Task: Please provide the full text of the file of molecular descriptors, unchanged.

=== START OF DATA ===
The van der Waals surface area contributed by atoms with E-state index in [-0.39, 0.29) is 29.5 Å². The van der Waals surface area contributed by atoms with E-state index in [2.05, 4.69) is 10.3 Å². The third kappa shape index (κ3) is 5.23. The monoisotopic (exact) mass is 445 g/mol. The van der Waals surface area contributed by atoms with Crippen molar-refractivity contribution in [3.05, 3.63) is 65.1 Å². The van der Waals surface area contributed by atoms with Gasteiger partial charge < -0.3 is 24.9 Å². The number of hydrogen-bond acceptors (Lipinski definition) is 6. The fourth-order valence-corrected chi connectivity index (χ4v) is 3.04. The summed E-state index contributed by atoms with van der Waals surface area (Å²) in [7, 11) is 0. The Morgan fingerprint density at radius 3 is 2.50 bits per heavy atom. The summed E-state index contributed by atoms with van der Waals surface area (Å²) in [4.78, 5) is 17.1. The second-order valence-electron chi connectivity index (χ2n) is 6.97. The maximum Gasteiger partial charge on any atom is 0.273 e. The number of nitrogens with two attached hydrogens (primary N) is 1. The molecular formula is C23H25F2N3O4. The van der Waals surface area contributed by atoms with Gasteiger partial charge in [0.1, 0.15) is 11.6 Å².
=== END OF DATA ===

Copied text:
The van der Waals surface area contributed by atoms with E-state index in [-0.39, 0.29) is 29.5 Å². The van der Waals surface area contributed by atoms with E-state index in [2.05, 4.69) is 10.3 Å². The third kappa shape index (κ3) is 5.23. The monoisotopic (exact) mass is 445 g/mol. The van der Waals surface area contributed by atoms with Crippen molar-refractivity contribution in [3.05, 3.63) is 65.1 Å². The van der Waals surface area contributed by atoms with Gasteiger partial charge < -0.3 is 24.9 Å². The number of hydrogen-bond acceptors (Lipinski definition) is 6. The fourth-order valence-corrected chi connectivity index (χ4v) is 3.04. The summed E-state index contributed by atoms with van der Waals surface area (Å²) in [7, 11) is 0. The Morgan fingerprint density at radius 3 is 2.50 bits per heavy atom. The summed E-state index contributed by atoms with van der Waals surface area (Å²) in [4.78, 5) is 17.1. The second-order valence-electron chi connectivity index (χ2n) is 6.97. The maximum Gasteiger partial charge on any atom is 0.273 e. The number of nitrogens with two attached hydrogens (primary N) is 1. The molecular formula is C23H25F2N3O4. The van der Waals surface area contributed by atoms with Gasteiger partial charge in [0.1, 0.15) is 11.6 Å².